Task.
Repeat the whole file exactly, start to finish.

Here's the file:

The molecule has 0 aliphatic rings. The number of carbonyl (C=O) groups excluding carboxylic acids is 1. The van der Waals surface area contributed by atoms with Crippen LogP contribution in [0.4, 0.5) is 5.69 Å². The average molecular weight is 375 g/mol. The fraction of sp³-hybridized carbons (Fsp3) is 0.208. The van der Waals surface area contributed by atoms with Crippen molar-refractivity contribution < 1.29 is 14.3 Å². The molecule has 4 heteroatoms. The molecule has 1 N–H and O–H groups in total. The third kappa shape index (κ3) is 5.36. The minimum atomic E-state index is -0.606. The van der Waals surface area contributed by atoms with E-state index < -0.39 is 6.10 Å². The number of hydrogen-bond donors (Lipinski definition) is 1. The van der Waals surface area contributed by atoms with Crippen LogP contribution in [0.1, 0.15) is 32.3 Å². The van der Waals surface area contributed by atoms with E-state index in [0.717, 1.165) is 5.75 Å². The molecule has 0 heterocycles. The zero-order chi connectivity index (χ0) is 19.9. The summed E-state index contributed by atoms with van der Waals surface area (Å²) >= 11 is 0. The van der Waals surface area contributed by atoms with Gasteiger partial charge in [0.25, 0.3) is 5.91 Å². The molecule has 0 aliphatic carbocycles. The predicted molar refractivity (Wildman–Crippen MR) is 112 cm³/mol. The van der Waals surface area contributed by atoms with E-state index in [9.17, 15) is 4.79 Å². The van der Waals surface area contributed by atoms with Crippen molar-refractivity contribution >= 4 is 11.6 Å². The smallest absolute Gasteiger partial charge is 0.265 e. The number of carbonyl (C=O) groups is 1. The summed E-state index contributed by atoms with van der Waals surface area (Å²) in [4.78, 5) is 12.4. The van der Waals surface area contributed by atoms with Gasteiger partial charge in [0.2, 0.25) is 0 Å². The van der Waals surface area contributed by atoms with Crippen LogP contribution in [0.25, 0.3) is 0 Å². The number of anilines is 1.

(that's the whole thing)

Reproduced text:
The molecule has 0 aliphatic rings. The number of carbonyl (C=O) groups excluding carboxylic acids is 1. The van der Waals surface area contributed by atoms with Crippen LogP contribution in [0.4, 0.5) is 5.69 Å². The average molecular weight is 375 g/mol. The fraction of sp³-hybridized carbons (Fsp3) is 0.208. The van der Waals surface area contributed by atoms with Crippen molar-refractivity contribution < 1.29 is 14.3 Å². The molecule has 4 heteroatoms. The molecule has 1 N–H and O–H groups in total. The third kappa shape index (κ3) is 5.36. The minimum atomic E-state index is -0.606. The van der Waals surface area contributed by atoms with E-state index < -0.39 is 6.10 Å². The number of hydrogen-bond donors (Lipinski definition) is 1. The van der Waals surface area contributed by atoms with Crippen LogP contribution in [0.1, 0.15) is 32.3 Å². The van der Waals surface area contributed by atoms with E-state index in [0.717, 1.165) is 5.75 Å². The molecule has 0 heterocycles. The zero-order chi connectivity index (χ0) is 19.9. The summed E-state index contributed by atoms with van der Waals surface area (Å²) >= 11 is 0. The van der Waals surface area contributed by atoms with Gasteiger partial charge in [0.25, 0.3) is 5.91 Å². The molecule has 0 aliphatic carbocycles. The predicted molar refractivity (Wildman–Crippen MR) is 112 cm³/mol. The van der Waals surface area contributed by atoms with E-state index in [9.17, 15) is 4.79 Å². The van der Waals surface area contributed by atoms with Crippen molar-refractivity contribution >= 4 is 11.6 Å². The smallest absolute Gasteiger partial charge is 0.265 e. The number of carbonyl (C=O) groups is 1. The summed E-state index contributed by atoms with van der Waals surface area (Å²) in [4.78, 5) is 12.4. The van der Waals surface area contributed by atoms with Gasteiger partial charge in [0.2, 0.25) is 0 Å². The van der Waals surface area contributed by atoms with Crippen LogP contribution in [0.25, 0.3) is 0 Å². The number of anilines is 1.